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View Diary: No, the latest CBO report doesn't say Obamacare kills jobs (152 comments)

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  •  Not what it says - See Appendix C - pg 127 (9+ / 0-)

    Saying the ACA doesn't cost jobs is putting an insanely good spin on the report.  The report says that the CBO previously estimated that the equivalent of 800,000 full time jobs would be lost due to the ACA.  They based this on the assumption that ACA would not impact average number of hours worked.  They are now raising that estimate to the equivalent of 2.3 million full time jobs (avg number of hours in a full time job x 2.3 million).  

    The CBO says some losses will be because people choose to cut back (whether because they no longer need to work the extra hours for health insurance, or because they have an economic incentive to reduce their incomes to get subsidies - is not analyzed).  It doesn't say the majority will fall into these categories - it didn't analyze that issue (last paragraph pg 127).

    But, when the diary says there is no evidence that hours are being cut or jobs lost that seems to fly in the face of what the report does say.

    Also, the report says the vast bulk of the jobs that aren't created will be lower wage jobs - which would seem to hurt the poor and under educated.

    http://www.cbo.gov/...

    •  Yes, I saw the same thing. Too much spinning (7+ / 0-)
      Recommended by:
      Cardinal Fang, MGross, Pi Li, naus, hmi, AlexDrew, VClib

      going on here.

      This gives a LOT of ammunition to people running against incumbent Senate Democrats like Mary Landrieu here in Louisiana.  

      I think people like here are extremely unhappy right now.  

    •  But I would balance that loss against (0+ / 0-)

      higher paying jobs (e.g. data analytics) from companies using healthcare.gov as a platform for innovation.

      Shall we go? Yes, let's go.

      by whenwego on Tue Feb 04, 2014 at 11:25:48 AM PST

      [ Parent ]

    •  CBO says the reductions come from worker choice (6+ / 0-)

      It says that by 2024, employment will be reduced by 2.5 million FTEs because workers will choose to work less. People will be able to retire early and still have health insurance, people in expansion states will be able to work less and still have Medicaid, people who have low-wage jobs will have less of an incentive to work more hours because if they do their exchange subsidies will be reduced.

      CBO estimates that the ACA
      will reduce the total number of hours worked, on net,
      by about 1.5 percent to 2.0 percent during the period
      from 2017 to 2024, almost entirely because workers will
      choose to supply less labor
      —given the new taxes and
      other incentives they will face and the financial benefits
      some will receive.
      (p. 117)
      •  it doesn't say retire (2+ / 0-)
        Recommended by:
        naus, hmi

        it says 'supply less labor'. If i understand this, there are thresholds that when you cross them, you subsidies get sharply reduced. Working more hours could mean less take home money.

        So people will choose to work less to avoid losing thier subsidies. That does no sound like a well designed provision of the law.

        •  Supply less labor may mean retire (2+ / 0-)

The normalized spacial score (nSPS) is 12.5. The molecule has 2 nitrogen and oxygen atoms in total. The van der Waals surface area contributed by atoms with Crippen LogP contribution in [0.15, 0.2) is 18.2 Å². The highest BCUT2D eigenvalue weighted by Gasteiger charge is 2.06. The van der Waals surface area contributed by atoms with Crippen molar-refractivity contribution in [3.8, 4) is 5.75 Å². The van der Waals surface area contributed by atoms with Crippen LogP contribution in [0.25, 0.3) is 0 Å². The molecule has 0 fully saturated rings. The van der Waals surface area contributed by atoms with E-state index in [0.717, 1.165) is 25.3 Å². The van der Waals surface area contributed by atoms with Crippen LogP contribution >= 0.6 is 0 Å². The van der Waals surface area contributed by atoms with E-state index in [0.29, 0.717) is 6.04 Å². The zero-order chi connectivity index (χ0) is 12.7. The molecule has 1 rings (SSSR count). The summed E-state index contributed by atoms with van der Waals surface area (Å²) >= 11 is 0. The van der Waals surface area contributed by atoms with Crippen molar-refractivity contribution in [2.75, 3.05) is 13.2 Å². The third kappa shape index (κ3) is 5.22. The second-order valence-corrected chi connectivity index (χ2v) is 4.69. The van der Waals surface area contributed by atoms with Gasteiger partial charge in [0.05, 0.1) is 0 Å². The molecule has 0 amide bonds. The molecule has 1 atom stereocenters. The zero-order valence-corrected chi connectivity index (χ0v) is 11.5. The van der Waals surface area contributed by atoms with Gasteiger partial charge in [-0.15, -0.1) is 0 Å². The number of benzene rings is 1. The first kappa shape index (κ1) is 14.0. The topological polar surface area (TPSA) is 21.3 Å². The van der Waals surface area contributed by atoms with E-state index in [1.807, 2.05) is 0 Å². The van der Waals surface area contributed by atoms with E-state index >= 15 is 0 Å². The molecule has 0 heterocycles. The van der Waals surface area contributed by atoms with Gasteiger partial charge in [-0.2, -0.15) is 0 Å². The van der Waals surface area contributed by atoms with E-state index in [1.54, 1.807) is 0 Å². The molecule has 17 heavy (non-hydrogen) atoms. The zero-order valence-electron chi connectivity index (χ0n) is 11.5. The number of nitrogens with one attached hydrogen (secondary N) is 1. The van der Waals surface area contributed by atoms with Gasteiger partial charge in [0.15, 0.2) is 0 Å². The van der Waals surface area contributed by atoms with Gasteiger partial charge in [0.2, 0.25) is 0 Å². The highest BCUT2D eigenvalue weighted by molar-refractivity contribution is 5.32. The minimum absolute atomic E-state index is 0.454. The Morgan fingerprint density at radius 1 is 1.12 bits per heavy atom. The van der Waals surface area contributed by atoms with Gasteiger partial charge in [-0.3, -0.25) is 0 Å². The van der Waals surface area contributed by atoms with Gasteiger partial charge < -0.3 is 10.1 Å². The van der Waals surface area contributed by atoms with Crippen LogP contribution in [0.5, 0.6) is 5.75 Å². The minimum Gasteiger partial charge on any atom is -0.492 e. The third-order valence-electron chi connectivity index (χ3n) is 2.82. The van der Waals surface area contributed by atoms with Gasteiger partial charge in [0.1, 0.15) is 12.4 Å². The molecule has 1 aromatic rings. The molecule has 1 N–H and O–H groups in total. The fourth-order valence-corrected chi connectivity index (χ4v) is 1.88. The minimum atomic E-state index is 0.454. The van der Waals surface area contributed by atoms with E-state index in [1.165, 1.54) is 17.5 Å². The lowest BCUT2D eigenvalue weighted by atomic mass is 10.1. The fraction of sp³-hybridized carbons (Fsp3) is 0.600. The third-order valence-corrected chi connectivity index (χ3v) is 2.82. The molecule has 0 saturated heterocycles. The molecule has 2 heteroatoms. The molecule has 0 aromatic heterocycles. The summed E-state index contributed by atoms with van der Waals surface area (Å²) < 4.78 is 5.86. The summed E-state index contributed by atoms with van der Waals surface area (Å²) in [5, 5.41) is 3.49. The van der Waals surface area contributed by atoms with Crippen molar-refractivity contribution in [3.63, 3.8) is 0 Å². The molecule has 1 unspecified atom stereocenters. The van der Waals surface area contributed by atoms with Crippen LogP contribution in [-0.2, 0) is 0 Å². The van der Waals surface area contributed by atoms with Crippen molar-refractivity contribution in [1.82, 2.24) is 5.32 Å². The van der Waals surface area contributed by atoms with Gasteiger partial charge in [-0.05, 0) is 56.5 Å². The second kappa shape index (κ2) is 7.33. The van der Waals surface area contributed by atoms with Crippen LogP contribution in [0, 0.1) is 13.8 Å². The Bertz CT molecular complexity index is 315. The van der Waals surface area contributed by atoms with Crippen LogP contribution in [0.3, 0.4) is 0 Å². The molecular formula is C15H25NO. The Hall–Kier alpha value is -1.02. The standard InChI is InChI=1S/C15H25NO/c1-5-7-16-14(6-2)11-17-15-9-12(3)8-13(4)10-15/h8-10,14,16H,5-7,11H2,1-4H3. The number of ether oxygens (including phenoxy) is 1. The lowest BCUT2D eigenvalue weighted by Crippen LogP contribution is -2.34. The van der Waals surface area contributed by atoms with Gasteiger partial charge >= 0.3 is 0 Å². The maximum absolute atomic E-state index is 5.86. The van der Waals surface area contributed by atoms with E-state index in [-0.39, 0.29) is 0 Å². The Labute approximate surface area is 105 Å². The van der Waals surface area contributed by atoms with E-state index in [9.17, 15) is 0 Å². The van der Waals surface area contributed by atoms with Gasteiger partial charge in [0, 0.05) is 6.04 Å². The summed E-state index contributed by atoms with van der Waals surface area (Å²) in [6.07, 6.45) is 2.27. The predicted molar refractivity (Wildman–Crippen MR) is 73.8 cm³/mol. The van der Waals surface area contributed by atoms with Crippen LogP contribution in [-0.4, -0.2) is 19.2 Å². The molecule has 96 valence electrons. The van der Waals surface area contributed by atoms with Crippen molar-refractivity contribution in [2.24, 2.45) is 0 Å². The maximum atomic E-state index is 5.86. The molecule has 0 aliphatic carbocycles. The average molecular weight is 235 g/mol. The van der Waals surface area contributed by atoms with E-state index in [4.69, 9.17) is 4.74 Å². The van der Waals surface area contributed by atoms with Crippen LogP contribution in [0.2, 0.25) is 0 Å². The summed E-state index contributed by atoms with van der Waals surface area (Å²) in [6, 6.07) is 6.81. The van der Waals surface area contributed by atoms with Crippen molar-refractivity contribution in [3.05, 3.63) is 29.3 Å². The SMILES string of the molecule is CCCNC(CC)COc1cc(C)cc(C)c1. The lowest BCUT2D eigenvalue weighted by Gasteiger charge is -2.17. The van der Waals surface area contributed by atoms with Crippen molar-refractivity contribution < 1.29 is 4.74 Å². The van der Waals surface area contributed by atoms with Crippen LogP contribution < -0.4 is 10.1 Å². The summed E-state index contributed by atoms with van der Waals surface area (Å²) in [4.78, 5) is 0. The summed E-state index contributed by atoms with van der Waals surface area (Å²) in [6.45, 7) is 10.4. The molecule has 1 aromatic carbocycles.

Recommended by:
          MPociask, kefauver

          or it may mean work fewer hours.

          I agree that the subsidy "cliff" is a poorly designed provision of the law. But that bad design is not the main driver of the lower employment the CBO predicts, according to their report.

        •  As a 60 yr old baby-boomer, (3+ / 0-)
          Recommended by:
          MPociask, Reepicheep, kefauver

          I'm planning to "supply less labor" by early semi-retirement because I can now buy affordable health insurance. My old full-time job is being advertised as we speak.

          Yes, just an anecdote. But I'd guess there are tons of people just like me out there.

          Almost everything you do will seem insignificant, but it is important that you do it. - Mahatma Gandhi

          by NLinStPaul on Tue Feb 04, 2014 at 01:22:31 PM PST

          [ Parent ]

      •  Labor (1+ / 0-)
        Recommended by:
        Reepicheep

        It could also mean I choose to cut my income because then I'll qualify for gov't subsidies.  Economically that's kind of perverse.

        •  Not really. (3+ / 0-)
          Recommended by:
          MPociask, FishOutofWater, kefauver

          From an economic standpoint, it is not perverse at all.  You provide labor for a price, and you can negotiate for that price.  If the person paying for your work really needs you for more hours, they should pay you what that is worth. They burden is on the employer to make it worth your while.  

          "YOPP!" --Horton Hears a Who

          by Reepicheep on Tue Feb 04, 2014 at 04:55:39 PM PST

          [ Parent ]

        •  Actually, the CBO report is neoliberal nonsense (1+ / 0-)
          Recommended by:
          kefauver

          There is no labor shortage in the U.S. and there will continue to be no labor shortage. The reason we have poor job creation is a lack of demand because the middle class is under continuous downward pressure. Over the past 30 years, every time we get close to full employment, corporations, with assistance from the government, ship jobs overseas and hire more undocumented workers.

          look for my eSci diary series Thursday evening.

          by FishOutofWater on Wed Feb 05, 2014 at 05:36:31 AM PST

          [ Parent ]

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